The Democratic Party of Japan (DPJ), under the Hatoyama administration (2009-10), originally pledged in its manifesto for the Upper House election that it would not introduce a sales tax hike for the coming 4 years. However, in May 2010, the Hatoyama government announced that it would implement a sales tax increase despite its earlier promises (Asahi Shinbun, May 7, 2010, p.1). The Kan administration (2010-11) attempted to introduce the tax hike, resulting in in ‘a rout in elections that led to loss of control of the Upper House in 2010’ (Park and Ide 2014:692). This loss prompted opponents within the DPJ to mobilise against PM Kan, eventually leading to his resignation (Park and Ide 2014:692, Asahi Shinbun). The successor government, led by Yoshihiko Noda (DPJ), proposed a new landmark bill, which would result in a two-stage tax hike – from 5% to 8% in 2014 and then 10% in 2015 (Park and Ide 2014:692). This therefore represented a doubling of the sales tax, which is a flat-rate indirect tax on consumption and is therefore widely regarded to be regressive in that it taxes a greater proportion of income for those with lower incomes.
Severity: given that the measure represented a doubling of the sales tax, and that it had been explicitly ruled out ahead of its adoption, we consider the proposal to be high in terms of severity.
Target: as the measure increases the flat-rate consumption tax, we view it as a targeted and regressive measure that will have a disproportionate impact upon those with lower incomes. We therefore view it as regressive and therefore categorise it as targeted on ‘outsiders’.
Target: outsiders (regressive)
The proposal for a sales tax hike received considerable public opposition, which mainly took the form of a series of public demonstrations.
This includes May Day protest events against the suggested sales tax hike which took place under the Hatoyama administration. For instance, in 2010 in Toyama 800 people gathered at a May Day protest event to protest against the tax hike and demand the abolition of poverty (Asahi Shinbun 2 May 2010 p.2). In Oita, Zenrouren (Japan’s second largest trade union) mobilized 300 people to conduct a street protest against the suggested sale tax hike under the Hatoyama administration (Asahi Shinbun 2 May 2010 p.21).
The Kan administration also faced criticisms of its attempt to increase the sales tax. In Kyoto, for instance, 1,000 people joined a protest rally in opposition to poverty and especially the sales tax hike (Yomiuri Shinbun, May 2, 2010, p.19).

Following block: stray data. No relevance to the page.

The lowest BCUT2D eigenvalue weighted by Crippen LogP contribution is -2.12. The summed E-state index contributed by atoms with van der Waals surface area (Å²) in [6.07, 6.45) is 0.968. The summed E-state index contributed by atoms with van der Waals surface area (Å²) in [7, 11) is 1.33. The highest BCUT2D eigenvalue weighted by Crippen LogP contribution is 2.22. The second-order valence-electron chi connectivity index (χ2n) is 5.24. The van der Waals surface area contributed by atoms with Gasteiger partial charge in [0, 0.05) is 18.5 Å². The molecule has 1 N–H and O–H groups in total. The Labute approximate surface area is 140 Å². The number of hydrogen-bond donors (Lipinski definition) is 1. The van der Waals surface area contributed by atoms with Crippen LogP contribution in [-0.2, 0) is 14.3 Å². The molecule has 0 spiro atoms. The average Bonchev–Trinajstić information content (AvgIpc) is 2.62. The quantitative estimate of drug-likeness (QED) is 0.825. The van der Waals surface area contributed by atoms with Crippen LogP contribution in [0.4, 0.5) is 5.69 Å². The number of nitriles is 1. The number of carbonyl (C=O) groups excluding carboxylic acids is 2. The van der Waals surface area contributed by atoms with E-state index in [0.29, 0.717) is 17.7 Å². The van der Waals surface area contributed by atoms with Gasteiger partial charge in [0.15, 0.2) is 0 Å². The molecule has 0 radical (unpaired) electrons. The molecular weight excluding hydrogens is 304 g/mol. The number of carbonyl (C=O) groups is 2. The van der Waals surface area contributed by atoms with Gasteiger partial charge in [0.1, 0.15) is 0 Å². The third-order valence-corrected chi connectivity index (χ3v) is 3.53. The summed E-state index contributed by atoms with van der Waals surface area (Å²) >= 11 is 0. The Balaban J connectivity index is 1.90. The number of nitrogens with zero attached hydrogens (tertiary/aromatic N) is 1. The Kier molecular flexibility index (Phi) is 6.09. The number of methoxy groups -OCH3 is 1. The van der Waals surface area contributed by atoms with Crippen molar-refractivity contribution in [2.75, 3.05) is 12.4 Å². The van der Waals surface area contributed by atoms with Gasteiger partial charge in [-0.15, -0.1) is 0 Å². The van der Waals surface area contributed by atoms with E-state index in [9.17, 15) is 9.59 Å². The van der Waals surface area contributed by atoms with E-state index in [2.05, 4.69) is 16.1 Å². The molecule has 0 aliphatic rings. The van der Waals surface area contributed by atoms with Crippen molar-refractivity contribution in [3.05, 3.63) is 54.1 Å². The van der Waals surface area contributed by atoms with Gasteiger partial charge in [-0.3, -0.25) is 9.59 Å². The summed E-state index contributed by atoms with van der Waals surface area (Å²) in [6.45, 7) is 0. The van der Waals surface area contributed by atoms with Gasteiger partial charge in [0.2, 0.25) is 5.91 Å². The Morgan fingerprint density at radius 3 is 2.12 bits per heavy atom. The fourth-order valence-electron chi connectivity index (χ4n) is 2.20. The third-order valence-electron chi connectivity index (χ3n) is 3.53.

The Noda adminstration also faced similar protest – including, remarkably, a protest event attended by (now ex-)PM Hatoyama (picture below) (Jiji Tsushin, June 14, 2012); unions in the oil industry held large-scale protest events to oppose sales tax hike under the Noda administration; 8,000 people gathered at the Zenroren-group May Day protest event in Osaka, opposing the tax hike proposed by the Noda administration (Asahi Shinbun, May 1, 2012, p.8); in Yamaguchi, a street protest was staged in opposition to the tax hike and demanding that the goverment stick to its manifesto (Asahi Shinbun, June 27, 2012, p.33); and 23 citizens groups and trade unions conducted street protest by parading on 50 cars in Kouchi, opposing the increase of sales tax under the Noda administration in July 2012 (Asahi Shinbun, July 19, 2012, p.33).
Refusal: as noted, therefore, we see substantial and ongoing protest events, of a non-disruptive nature, occurring throughout the period leading up to the first tax hike.
Refusal: public opposition (non-disruptive), substantial
The main obstacles faced by the DPJ administrations seeking to impose the tax hikes was an indirect effect upon the political elite, in that it prompted considerable internal division as the party sought to deal with the political fallout (especially decline in popular support) resulting from a policy that amounted to a major reversal of its earlier manifesto promise. Opinion was split within the DPJ, with members divided between those who supported the tax increase (34%) and those against (38%) (Yomiuri Online December 8, 2014). This divide also featured at the top of the party. For instance, at the beginning of the DPJ’s period in office, Ozawa, Yosano, and Maehara were each in support of the sales tax increase, whereas Hatoyama and Kan were more hesitant (Asahi Shinbun, January 1, 2010, p.3). These divisions created an ongoing impression of incompetence on the part of the DPJ, for instance resulting in disorganized political leadership as cabinet approval ratings fell from 34% in January 2012 to a record low of 19% in November 2012 (Yomiuri Shinbun, cited in Park and Ide 2014:692).